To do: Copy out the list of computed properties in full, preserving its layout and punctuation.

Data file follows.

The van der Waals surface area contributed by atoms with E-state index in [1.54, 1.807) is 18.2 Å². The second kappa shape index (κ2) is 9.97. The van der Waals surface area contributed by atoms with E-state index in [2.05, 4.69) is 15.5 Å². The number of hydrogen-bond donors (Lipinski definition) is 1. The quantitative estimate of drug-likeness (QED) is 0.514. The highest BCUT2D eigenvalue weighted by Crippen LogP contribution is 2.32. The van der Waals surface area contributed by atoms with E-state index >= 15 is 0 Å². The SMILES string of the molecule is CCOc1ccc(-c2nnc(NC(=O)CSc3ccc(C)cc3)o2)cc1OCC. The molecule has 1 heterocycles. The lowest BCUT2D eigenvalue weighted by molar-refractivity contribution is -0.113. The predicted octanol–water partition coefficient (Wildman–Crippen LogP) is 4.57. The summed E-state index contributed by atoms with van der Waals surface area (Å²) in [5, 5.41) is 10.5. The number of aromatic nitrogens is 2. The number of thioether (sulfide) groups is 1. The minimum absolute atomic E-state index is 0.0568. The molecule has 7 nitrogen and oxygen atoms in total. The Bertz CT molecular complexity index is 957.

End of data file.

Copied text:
The van der Waals surface area contributed by atoms with E-state index in [1.54, 1.807) is 18.2 Å². The second kappa shape index (κ2) is 9.97. The van der Waals surface area contributed by atoms with E-state index in [2.05, 4.69) is 15.5 Å². The number of hydrogen-bond donors (Lipinski definition) is 1. The quantitative estimate of drug-likeness (QED) is 0.514. The highest BCUT2D eigenvalue weighted by Crippen LogP contribution is 2.32. The van der Waals surface area contributed by atoms with E-state index >= 15 is 0 Å². The SMILES string of the molecule is CCOc1ccc(-c2nnc(NC(=O)CSc3ccc(C)cc3)o2)cc1OCC. The molecule has 1 heterocycles. The lowest BCUT2D eigenvalue weighted by molar-refractivity contribution is -0.113. The predicted octanol–water partition coefficient (Wildman–Crippen LogP) is 4.57. The summed E-state index contributed by atoms with van der Waals surface area (Å²) in [5, 5.41) is 10.5. The number of aromatic nitrogens is 2. The number of thioether (sulfide) groups is 1. The minimum absolute atomic E-state index is 0.0568. The molecule has 7 nitrogen and oxygen atoms in total. The Bertz CT molecular complexity index is 957.